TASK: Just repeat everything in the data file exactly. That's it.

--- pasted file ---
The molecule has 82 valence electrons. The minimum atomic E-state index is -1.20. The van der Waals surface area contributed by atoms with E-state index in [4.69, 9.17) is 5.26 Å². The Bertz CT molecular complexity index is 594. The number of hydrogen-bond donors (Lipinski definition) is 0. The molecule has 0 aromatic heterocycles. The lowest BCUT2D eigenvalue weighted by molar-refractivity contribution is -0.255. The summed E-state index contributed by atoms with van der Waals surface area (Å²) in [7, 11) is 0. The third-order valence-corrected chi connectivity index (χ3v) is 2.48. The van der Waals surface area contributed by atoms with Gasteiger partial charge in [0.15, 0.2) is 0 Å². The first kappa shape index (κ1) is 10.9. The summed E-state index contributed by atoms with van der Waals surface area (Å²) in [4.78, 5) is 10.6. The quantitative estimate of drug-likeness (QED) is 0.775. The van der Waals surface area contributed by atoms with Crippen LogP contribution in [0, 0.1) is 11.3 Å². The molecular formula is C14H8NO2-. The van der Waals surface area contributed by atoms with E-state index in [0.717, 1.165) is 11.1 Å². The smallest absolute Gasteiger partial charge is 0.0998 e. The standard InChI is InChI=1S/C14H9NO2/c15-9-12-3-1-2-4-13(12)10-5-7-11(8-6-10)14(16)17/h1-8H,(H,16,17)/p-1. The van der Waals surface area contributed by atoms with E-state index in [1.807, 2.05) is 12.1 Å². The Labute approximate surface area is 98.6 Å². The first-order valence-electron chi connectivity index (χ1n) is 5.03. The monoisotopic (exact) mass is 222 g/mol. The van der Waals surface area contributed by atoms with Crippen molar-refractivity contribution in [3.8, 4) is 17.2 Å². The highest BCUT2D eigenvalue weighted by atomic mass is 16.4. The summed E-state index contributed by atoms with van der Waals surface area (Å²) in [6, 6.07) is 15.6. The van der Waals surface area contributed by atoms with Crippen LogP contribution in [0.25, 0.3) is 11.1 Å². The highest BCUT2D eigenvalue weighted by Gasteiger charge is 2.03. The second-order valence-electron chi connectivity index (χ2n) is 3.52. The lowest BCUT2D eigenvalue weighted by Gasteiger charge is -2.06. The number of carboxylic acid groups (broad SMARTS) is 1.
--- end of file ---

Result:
The molecule has 82 valence electrons. The minimum atomic E-state index is -1.20. The van der Waals surface area contributed by atoms with E-state index in [4.69, 9.17) is 5.26 Å². The Bertz CT molecular complexity index is 594. The number of hydrogen-bond donors (Lipinski definition) is 0. The molecule has 0 aromatic heterocycles. The lowest BCUT2D eigenvalue weighted by molar-refractivity contribution is -0.255. The summed E-state index contributed by atoms with van der Waals surface area (Å²) in [7, 11) is 0. The third-order valence-corrected chi connectivity index (χ3v) is 2.48. The van der Waals surface area contributed by atoms with Gasteiger partial charge in [0.15, 0.2) is 0 Å². The first kappa shape index (κ1) is 10.9. The summed E-state index contributed by atoms with van der Waals surface area (Å²) in [4.78, 5) is 10.6. The quantitative estimate of drug-likeness (QED) is 0.775. The van der Waals surface area contributed by atoms with Crippen LogP contribution in [0, 0.1) is 11.3 Å². The molecular formula is C14H8NO2-. The van der Waals surface area contributed by atoms with E-state index in [0.717, 1.165) is 11.1 Å². The smallest absolute Gasteiger partial charge is 0.0998 e. The standard InChI is InChI=1S/C14H9NO2/c15-9-12-3-1-2-4-13(12)10-5-7-11(8-6-10)14(16)17/h1-8H,(H,16,17)/p-1. The van der Waals surface area contributed by atoms with E-state index in [1.807, 2.05) is 12.1 Å². The Labute approximate surface area is 98.6 Å². The first-order valence-electron chi connectivity index (χ1n) is 5.03. The monoisotopic (exact) mass is 222 g/mol. The van der Waals surface area contributed by atoms with Crippen molar-refractivity contribution in [3.8, 4) is 17.2 Å². The highest BCUT2D eigenvalue weighted by atomic mass is 16.4. The summed E-state index contributed by atoms with van der Waals surface area (Å²) in [6, 6.07) is 15.6. The van der Waals surface area contributed by atoms with Crippen LogP contribution in [0.25, 0.3) is 11.1 Å². The highest BCUT2D eigenvalue weighted by Gasteiger charge is 2.03. The second-order valence-electron chi connectivity index (χ2n) is 3.52. The lowest BCUT2D eigenvalue weighted by Gasteiger charge is -2.06. The number of carboxylic acid groups (broad SMARTS) is 1.